Following a high-fat diet with at least 24 hours of high carbohydrate intake has been suggested as a way to achieve fat adaptation while restoring glycogen levels before endurance competition. While this concept is supported by physiological studies on athletes, no actual performance enhancement was shown when athletes were tested in competitive situations after a five- to six-day high-fat diet followed by 24 hours of high carbohydrate intake. However, one controlled study found a small, significant benefit of ten days of high fat intake followed by three days of high carbohydrate intake.

Keep your eye on the GI
The glycemic index is a measure of a food’s ability to raise blood sugar levels. Before exercise, low-GI foods can be beneficial, while high-GI foods can quickly restore sugar stores after exercise.

The glycemic index (GI) is a measure of the ability of a food to raise blood sugar levels after it is eaten. Attention to the GI of carbohydrate sources may be helpful for increasing sports performance. Within one hour before exercise, consuming low GI carbohydrates (such as most fruits, pasta, legumes, or rice) provides carbohydrate without triggering a rapid rise in insulin that could result in hypoglycemia and prevent release of energy sources from fat cells. Some controlled studies of cycling endurance have found that eating a pre-exercise meal of low-GI foods (lentils, rolled oats, or a combination of low GI foods) is more effective than consuming high-GI foods (potatoes, puffed rice, or a combination of high GI foods), but most studies have found no significant advantage of low GI foods or fructose (a low-GI sugar) compared with other carbohydrate sources in a pre-exercise meal. After exercise, on the other hand, high-GI foods and beverages may be most helpful for quickly restoring depleted glycogen stores.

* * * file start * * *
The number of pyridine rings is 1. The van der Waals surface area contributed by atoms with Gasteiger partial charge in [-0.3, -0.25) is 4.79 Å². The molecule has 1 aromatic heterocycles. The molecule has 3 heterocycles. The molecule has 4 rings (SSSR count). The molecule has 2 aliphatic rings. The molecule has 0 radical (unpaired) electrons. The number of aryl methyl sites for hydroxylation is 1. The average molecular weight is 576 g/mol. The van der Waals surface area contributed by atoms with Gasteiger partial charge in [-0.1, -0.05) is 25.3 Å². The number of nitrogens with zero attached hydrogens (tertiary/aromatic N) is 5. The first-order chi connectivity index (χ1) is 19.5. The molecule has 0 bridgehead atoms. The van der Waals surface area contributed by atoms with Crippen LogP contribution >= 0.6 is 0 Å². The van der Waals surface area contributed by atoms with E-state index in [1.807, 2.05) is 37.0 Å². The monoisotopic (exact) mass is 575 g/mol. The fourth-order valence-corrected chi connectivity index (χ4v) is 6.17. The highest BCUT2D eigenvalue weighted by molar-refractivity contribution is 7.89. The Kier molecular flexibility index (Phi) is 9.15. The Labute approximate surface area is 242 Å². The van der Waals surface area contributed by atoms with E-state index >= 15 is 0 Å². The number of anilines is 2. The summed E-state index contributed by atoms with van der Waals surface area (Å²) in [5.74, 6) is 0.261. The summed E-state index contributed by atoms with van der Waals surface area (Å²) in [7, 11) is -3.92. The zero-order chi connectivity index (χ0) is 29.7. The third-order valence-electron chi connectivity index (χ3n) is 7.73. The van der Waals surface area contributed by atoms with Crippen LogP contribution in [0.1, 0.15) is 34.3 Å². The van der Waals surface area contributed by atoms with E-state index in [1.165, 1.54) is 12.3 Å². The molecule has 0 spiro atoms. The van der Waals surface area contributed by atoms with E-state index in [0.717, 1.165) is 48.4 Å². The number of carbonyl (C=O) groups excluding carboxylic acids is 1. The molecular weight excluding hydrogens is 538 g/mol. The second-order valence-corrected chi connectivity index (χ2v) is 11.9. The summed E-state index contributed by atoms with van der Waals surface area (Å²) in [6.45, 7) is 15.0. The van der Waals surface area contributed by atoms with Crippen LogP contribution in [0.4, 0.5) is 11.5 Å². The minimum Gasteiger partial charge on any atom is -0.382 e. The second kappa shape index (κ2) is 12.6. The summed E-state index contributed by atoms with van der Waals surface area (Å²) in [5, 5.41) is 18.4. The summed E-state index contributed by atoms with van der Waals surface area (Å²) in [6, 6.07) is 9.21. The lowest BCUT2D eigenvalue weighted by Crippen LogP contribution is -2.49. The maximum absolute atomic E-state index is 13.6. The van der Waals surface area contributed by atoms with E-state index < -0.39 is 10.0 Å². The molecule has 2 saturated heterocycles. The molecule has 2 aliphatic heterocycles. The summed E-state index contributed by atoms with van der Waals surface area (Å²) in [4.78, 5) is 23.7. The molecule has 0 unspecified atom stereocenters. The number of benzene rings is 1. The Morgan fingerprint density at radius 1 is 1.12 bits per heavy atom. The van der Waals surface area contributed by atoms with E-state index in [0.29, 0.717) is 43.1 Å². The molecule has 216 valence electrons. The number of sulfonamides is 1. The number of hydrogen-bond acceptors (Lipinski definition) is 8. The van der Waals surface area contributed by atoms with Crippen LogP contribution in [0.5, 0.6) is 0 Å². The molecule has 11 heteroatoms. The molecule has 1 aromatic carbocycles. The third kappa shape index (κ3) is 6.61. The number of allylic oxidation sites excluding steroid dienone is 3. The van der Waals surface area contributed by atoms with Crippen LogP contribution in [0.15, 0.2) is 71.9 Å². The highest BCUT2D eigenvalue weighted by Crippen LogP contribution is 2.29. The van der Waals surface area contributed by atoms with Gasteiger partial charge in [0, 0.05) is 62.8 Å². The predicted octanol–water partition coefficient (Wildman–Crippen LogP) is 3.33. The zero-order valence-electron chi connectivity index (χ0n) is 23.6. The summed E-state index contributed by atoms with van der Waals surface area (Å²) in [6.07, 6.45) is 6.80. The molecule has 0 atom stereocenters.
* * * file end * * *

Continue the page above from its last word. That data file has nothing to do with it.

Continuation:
Supplements

What Are Star Ratings?

Our proprietary “Star-Rating” system was developed to help you easily understand the amount of scientific support behind each supplement in relation to a specific health condition. While there is no way to predict whether a vitamin, mineral, or herb will successfully treat or prevent associated health conditions, our unique ratings tell you how well these supplements are understood by some in the medical community, and whether studies have found them to be effective for other people.

For over a decade, our team has combed through thousands of research articles published in reputable journals. To help you make educated decisions, and to better understand controversial or confusing supplements, our medical experts have digested the science into these three easy-to-follow ratings. We hope this provides you with a helpful resource to make informed decisions towards your health and well-being.